See the Next Big Hit Off-Broadway
Some of the most exciting and adventurous new musicals and plays happen Off-Broadway, outside the glare of the Broadway marquees in Times Square. The difference between Broadway and Off-Broadway comes down to space, money, and time: Off-Broadway theater is professional theater that is presented at 100 to 499-seat venues, generally with smaller budgets and limited runs compared to Broadway fare.
From opera houses to intimate black box spaces, the scene offers everything from avant-garde productions of Shakespeare to limited engagements to commercially bound tuners. So get ahead of the curve and see some artists get creative with small budgets and big ideas before the work hits the mainstream — or the Main Stem. Bonus? Off-Broadway tickets are usually a fraction of the cost of a Broadway billing. And TodayTix offers exclusive prices.
The 2019-20 Off-Broadway season is now underway. Here are some notable theater companies and productions to add to your must-see list this fall.
St. Ann’s Warehouse
St. Ann’s presents experimental works from around the globe, and its unparalleled location boasts views of the Brooklyn Bridge.
St. Ann’s 2019-20 season will kick off with Schaubühne Berlin’s production of “History of Violence” (Nov. 13-Dec. 1) by Édouard Louis. This novel-turned-play recounts a traumatic encounter the author experienced and explores societal racism and homophobia. Get tix from $34.
The Metropolitan Opera
A visit to the Metropolitan Opera at Lincoln Center for the Performing Arts is an inimitable experience. From the Revson Fountain to the crystal chandeliers, a night at the opera is always a night to remember.
“Manon” (Sept. 25-Oct. 26) composed by Jules Massenet is a sensual love story that follows a tragic beauty and her admirer. Soprano Lisette Oropesa and tenor Michael Fabiano star, and Maurizio Benini will conduct. Get tix from $30.
Giacomo Puccini’s final masterpiece “Turandot” (Oct. 3, 2019-April 25, 2020), based on the Persian epic “Haft Peykar,” will take the stage next. Sopranos Christine Goerke and Nina Stemme will reprise their performances as the opera’s eponymous princess. The cast will also feature tenors Roberto Aronica and Marco Berti, sopranos Eleonora Buratto and Hibla Gerzmava, and bass-baritone James Morris. Franco Zeffirelli will direct. Get tix from $37.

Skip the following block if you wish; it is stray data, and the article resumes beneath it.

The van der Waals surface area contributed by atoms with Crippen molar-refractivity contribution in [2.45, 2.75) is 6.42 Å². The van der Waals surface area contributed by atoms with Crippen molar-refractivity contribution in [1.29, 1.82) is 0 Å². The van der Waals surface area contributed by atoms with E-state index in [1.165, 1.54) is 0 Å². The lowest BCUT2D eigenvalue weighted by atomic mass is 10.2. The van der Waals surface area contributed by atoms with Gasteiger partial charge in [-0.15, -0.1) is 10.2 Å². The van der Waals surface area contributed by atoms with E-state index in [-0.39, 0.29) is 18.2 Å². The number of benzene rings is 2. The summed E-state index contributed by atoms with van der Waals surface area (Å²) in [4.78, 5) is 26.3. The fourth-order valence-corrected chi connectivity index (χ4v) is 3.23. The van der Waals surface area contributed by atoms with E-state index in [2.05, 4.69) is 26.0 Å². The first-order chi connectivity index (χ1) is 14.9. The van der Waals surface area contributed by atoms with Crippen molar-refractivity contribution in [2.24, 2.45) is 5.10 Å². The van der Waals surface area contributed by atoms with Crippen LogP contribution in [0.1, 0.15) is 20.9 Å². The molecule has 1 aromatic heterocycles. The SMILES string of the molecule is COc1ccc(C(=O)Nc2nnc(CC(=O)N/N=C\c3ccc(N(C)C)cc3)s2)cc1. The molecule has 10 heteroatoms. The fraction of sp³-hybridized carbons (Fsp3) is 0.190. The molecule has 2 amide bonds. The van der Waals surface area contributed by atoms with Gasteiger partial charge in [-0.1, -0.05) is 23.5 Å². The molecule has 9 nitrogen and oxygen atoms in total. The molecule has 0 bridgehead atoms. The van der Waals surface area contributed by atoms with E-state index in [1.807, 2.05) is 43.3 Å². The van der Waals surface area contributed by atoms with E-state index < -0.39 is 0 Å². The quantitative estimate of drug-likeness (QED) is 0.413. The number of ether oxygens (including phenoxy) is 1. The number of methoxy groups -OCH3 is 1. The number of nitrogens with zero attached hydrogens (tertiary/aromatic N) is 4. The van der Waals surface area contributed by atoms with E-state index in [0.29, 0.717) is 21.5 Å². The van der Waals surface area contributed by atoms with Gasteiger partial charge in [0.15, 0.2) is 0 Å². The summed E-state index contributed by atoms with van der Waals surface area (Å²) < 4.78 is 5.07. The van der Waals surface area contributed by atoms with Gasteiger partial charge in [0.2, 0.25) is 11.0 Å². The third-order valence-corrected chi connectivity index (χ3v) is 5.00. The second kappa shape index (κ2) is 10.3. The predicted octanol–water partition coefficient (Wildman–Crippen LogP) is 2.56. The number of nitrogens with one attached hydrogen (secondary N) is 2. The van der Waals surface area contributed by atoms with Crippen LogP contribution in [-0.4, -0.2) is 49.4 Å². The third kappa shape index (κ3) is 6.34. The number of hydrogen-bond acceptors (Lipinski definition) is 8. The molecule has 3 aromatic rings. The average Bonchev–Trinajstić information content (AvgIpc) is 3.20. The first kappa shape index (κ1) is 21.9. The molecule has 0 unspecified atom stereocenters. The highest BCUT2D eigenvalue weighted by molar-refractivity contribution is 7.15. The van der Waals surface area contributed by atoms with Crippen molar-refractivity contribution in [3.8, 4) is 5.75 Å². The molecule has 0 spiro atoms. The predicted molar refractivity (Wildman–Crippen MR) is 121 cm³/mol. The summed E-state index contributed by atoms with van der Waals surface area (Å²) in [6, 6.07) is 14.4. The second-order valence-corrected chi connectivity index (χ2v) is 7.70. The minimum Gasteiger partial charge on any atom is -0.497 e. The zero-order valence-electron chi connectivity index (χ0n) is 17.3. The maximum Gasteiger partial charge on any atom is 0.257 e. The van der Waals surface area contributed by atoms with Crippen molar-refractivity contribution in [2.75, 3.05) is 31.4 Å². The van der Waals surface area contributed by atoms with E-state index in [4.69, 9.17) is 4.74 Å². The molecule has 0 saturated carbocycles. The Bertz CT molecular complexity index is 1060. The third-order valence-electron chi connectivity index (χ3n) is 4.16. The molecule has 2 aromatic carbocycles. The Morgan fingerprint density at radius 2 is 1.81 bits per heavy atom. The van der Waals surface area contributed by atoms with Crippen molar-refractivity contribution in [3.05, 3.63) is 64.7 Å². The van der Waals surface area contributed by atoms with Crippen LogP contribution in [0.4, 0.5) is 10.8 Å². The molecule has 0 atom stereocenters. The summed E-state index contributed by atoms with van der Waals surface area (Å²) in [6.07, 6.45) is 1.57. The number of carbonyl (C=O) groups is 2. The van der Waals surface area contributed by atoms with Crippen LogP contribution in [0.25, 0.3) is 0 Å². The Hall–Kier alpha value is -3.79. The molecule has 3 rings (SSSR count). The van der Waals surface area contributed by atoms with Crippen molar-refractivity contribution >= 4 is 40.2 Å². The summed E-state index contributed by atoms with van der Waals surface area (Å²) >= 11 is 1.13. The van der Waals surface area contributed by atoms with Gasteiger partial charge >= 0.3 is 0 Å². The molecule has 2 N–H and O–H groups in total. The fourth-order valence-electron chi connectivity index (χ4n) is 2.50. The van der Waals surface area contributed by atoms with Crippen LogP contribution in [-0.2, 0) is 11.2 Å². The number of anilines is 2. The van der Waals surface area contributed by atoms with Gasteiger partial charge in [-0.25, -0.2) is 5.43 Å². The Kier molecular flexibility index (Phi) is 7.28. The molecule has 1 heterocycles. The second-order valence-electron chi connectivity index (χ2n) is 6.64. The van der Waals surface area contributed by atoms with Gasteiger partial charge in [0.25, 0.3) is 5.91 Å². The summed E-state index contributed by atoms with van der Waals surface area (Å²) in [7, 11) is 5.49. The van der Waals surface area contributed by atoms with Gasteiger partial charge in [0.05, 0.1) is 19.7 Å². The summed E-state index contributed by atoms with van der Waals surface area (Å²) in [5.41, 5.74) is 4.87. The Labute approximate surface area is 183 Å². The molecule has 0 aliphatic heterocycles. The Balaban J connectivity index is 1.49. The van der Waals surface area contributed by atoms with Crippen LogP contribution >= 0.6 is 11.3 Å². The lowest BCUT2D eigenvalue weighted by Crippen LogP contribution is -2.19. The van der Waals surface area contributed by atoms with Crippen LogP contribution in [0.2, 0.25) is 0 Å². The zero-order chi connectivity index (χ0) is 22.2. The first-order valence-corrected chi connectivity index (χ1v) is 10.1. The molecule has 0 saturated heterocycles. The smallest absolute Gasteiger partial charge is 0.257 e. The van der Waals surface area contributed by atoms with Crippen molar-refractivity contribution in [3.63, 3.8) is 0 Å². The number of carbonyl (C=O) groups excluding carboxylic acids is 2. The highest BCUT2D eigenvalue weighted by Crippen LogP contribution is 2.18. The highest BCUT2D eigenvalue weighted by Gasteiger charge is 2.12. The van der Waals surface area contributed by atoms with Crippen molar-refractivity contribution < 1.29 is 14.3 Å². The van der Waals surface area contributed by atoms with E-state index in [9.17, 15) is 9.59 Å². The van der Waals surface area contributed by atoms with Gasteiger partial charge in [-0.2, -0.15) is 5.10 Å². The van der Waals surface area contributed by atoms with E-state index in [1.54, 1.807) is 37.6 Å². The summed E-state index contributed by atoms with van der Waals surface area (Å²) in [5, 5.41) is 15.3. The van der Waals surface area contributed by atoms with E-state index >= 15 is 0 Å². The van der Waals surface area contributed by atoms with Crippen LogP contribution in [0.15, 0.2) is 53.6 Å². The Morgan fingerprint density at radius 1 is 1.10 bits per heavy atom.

Are you a big “Hadestown” fan? Check out Mark Morriss’s “Orfeo and Eurydice” (Oct. 20-Nov. 10), another work inspired by the ancient myth. Mezzo-soprano Jamie Barton stars as Orfeo, and soprano Hei-Kyung Hong takes on the role of Eurydice in this opera composed by Christoph Willibald Gluck. Mark Wigglesworth will conduct. Get tix from $30.
“Le Nozze de Figaro” (The Marriage of Figaro) by Wolfgang Amadeus Mozart and librettist Lorenzo Da Ponte will take the stage with two casts. The class comedy will feature sopranos Nadine Sierra, Anita Hartig, Susanna Phillips, and Hanna-Elisabeth Müller; mezzo-sopranos Gaëlle Arquez and Marianne Crebassa; baritone Mariusz Kwiecien; and bass-baritones Luca Pisaroni and Adam Plachetka. Sir Richard Eyre will direct, and Antonello Manacorda and Cornelius Meister will conduct. Get tix from $30.
Franco Zeffirelli’s staging of Giacomo Puccini’s “La Bohème” (Oct. 25-May 7) will be next. The four-act tragedy follows a love affair between a poor poet and a poor seamstress. The production will trade off three casts, featuring tenors Matthew Polenzani, Roberto Alagna, and Joseph Calleja; sopranos Ailyn Pérez, Hei-Kyung Hong, and Maria Agresta. Conductors will be Marco Armiliato and Emmanuel Villaume. Get tix from $30.